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Support to the Education Sector in Two Camps in Zambia

$25,000 of $25,000 raised

2009-02-27 ~ 2010-02-26
Agency: World Vision Zambia
$25,000

RIJ will provide three months interim funding to address a shortfall in educational provision for Congolese children in the Kala and Mwange Refugee Camps. This will specifically target the education needs of disabled children, provide educational materials and improve sanitation.

Kala and Mwange Refugee Camps were established in August 2000 and March 1999 respectively, to host refugees who had fled fierce fighting the Democratic Republic of Congo (DRC), after the war broke out in 1998.  Although refugees are currently returning to DRC under assisted voluntary repatriation, some have opted to stay for the next couple of years and repatriate later, so continued support is necessary in the camps.

World Vision Zambia (WVZ), as an implementing partner of UNHCR, is providing formal and non-formal education to refugees in both Kala and Mwange camps. All education programmes are implemented in line with the Congolese curriculum, so that the refugees can be re-integrated into the DRC educational system without adjustment challenges when they return their home.
Due to financial crises, the UNHCR budgets for a number of essential services have been cut back, including the budget for, education materials, sanitation facilities and children with disabilities. The budget for teachers’ wages has also been cut and technically there is no one to teach the refugee children. While some of the teachers have volunteered to continue teaching, they are doing so for reduced hours in order to spare time for their livelihoods.

Classes for the children with disabilities will provide training in practical skills such as tailoring, shoe repair, bicycle repair, baking and gardening to build their independence.
This project will bridge the gap created by UNHCR budget reduction in four areas, providing:

capacity building workshops for 40 teachers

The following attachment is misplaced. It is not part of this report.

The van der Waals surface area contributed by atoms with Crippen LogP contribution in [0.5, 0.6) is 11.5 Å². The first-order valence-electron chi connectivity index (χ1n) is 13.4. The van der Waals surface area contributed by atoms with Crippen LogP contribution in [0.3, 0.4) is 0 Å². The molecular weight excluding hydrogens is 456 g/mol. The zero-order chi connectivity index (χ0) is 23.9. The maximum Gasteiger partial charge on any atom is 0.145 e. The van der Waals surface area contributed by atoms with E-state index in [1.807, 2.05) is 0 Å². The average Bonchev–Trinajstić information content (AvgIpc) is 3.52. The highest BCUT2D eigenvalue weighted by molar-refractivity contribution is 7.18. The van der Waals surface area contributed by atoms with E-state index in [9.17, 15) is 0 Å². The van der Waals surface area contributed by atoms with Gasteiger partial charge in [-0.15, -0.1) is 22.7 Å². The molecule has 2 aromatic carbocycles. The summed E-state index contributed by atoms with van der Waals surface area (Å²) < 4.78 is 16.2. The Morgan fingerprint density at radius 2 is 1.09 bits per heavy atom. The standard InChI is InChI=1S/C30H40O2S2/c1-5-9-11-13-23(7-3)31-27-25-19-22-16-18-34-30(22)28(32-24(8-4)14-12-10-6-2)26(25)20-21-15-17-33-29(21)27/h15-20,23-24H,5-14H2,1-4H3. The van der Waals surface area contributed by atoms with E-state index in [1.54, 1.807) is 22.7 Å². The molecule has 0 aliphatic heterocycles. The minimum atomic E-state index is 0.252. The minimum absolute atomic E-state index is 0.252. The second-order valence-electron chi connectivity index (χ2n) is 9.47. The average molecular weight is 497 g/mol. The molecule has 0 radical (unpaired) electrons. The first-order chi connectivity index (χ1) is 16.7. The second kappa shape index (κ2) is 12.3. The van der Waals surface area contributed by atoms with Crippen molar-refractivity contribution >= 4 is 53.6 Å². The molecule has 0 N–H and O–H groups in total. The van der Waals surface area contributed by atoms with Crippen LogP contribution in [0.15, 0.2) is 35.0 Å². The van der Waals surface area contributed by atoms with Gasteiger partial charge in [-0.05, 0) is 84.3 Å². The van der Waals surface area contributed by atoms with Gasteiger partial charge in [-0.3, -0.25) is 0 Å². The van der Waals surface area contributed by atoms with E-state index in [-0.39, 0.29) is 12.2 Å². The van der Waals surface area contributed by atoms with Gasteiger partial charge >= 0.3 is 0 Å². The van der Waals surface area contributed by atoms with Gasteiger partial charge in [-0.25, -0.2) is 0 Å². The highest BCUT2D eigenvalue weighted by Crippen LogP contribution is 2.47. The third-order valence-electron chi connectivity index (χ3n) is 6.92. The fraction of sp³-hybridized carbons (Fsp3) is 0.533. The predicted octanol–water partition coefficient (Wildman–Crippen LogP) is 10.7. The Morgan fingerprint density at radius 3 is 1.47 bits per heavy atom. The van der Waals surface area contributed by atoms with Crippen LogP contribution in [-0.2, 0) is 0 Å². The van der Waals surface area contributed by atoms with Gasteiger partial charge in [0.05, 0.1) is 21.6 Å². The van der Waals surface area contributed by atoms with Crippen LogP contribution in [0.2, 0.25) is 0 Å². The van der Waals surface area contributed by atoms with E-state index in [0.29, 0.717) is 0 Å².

special skills classes for 38 children with disabilities
general educational supplies for 7,595 students and 158 school staff
school latrines for preschool and primary school 3,966 children

Results

Educational support for refugees in Kala and Mwange camps proved to be very productive. A total of 7,335 students received educational materials that increased their likelihood of remaining in school. Although the supply distribution target was originally was 7,595 some students were able to return to their homes in the DRC.

40 teachers were able to attend two types of training workshops. A general workshop was held every month in both camps. This workshop trained teachers in classroom management, teaching methods, children’s rights, production of learning aids and ethics. The other workshop was specifically designed for fourspecial needs teachers.

Due to the success of school material distribution and the teacher-training workshop, the overall quality of education significantly improved. The 12 latrines that were built helped to improve hygiene within the schools reducing the risk of disease. The impact of this project is likely to last. Local Zambian businesses were utilized in the procurement of educational and building materials that boosted the local economy. The Congolese students are now more likely to remain in school which will contribute to a skilled labor force after their repatriation.